Stanly County moves towards adopting new voting equipment

ALBEMARLE — At the March 15 meeting of the Stanly County Board of Commissioners, the county’s board of elections director, Kim Blackwelder, briefed the commissioners on plans to move forward with new voting equipment.  

Blackwelder said that at the Stanly County Board of Elections meeting on March 2, they approved a resolution to approve the new equipment.  

“This is the preliminary recommendation from the board, to acquire the voting system EVS,” Blackwelder said.  

“And that’s not Dominion equipment, is it?” board Chair Bill Lawhon joked at the end of her presentation, referring to the company that was at the center of many theories on election fraud during the 2020 election.  

Stanly County currently uses the Unity voting system, which is compatible with a DS200 precinct scanner and the AutoMARK ballot marker. The new recommended system, EVS, also is compatible with these two elements. The reason for the change, according to the presentation, is that it will allow them to add a DS450 high-speed central counter, which can be used for recounts, as well as for mail-in and provisional ballots.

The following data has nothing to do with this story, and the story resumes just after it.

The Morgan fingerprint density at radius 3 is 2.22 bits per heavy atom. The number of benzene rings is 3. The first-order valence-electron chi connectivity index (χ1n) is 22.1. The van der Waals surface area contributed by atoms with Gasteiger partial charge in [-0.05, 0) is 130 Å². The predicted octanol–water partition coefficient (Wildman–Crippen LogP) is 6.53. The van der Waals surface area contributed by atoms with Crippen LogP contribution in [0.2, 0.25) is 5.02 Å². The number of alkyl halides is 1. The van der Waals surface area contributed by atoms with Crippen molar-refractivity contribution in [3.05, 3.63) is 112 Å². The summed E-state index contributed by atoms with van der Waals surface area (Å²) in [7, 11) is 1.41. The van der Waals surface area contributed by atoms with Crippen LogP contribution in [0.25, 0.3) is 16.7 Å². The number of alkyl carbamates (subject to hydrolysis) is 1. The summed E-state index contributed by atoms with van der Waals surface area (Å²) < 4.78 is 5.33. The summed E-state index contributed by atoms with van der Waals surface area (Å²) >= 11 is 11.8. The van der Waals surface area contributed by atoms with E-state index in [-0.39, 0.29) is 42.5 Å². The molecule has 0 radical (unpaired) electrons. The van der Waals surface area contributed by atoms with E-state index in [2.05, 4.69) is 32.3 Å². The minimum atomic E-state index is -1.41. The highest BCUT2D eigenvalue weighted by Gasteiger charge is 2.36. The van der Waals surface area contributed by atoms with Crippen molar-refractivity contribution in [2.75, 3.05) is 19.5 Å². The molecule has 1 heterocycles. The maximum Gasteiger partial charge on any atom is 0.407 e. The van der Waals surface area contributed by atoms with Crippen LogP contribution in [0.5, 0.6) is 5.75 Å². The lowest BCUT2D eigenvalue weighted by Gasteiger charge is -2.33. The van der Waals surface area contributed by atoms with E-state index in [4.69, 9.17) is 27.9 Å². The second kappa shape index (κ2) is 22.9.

This new system will also allow Stanly County to update its AutoMARK ballot marker, which has been in use for 15 years, with an ExpressVote ballot marker. A pilot test for this change is scheduled for the 2022 primary elections.  

“Acquiring this system is basically a software upgrade,” Blackwelder said. “It doesn’t require any new hardware, so we’re looking at a total cost of $3,694, and that’s to update the computer system that the software runs on.” 

In order to make this change in compliance with North Carolina election laws, the Stanly County Board of Elections needs to go through five steps. The first step was to witness a demonstration of at least two voting systems, which was completed at the March 2 meeting. The second step is to make a preliminary recommendation to the county commissioners, which Blackwelder did at the March 15 meeting.  

After Monday’s presentation, the board of elections will now have to run a test of the equipment, either in a real or a simulated election. They chose to do the test at a simulated election, which is scheduled for April 6. 

“The voting equipment company will come in, and we will test the new system on the equipment and make sure that we’re satisfied with that,” Blackwelder said. 

Then, if they are satisfied, the fourth step is to have the equipment plan approved by the N.C. State Board of Elections, and the fifth step is to have the plan given final approval by county commission. This final approval is planned for the Stanly County Board of Commissioners meeting to be held on April 19.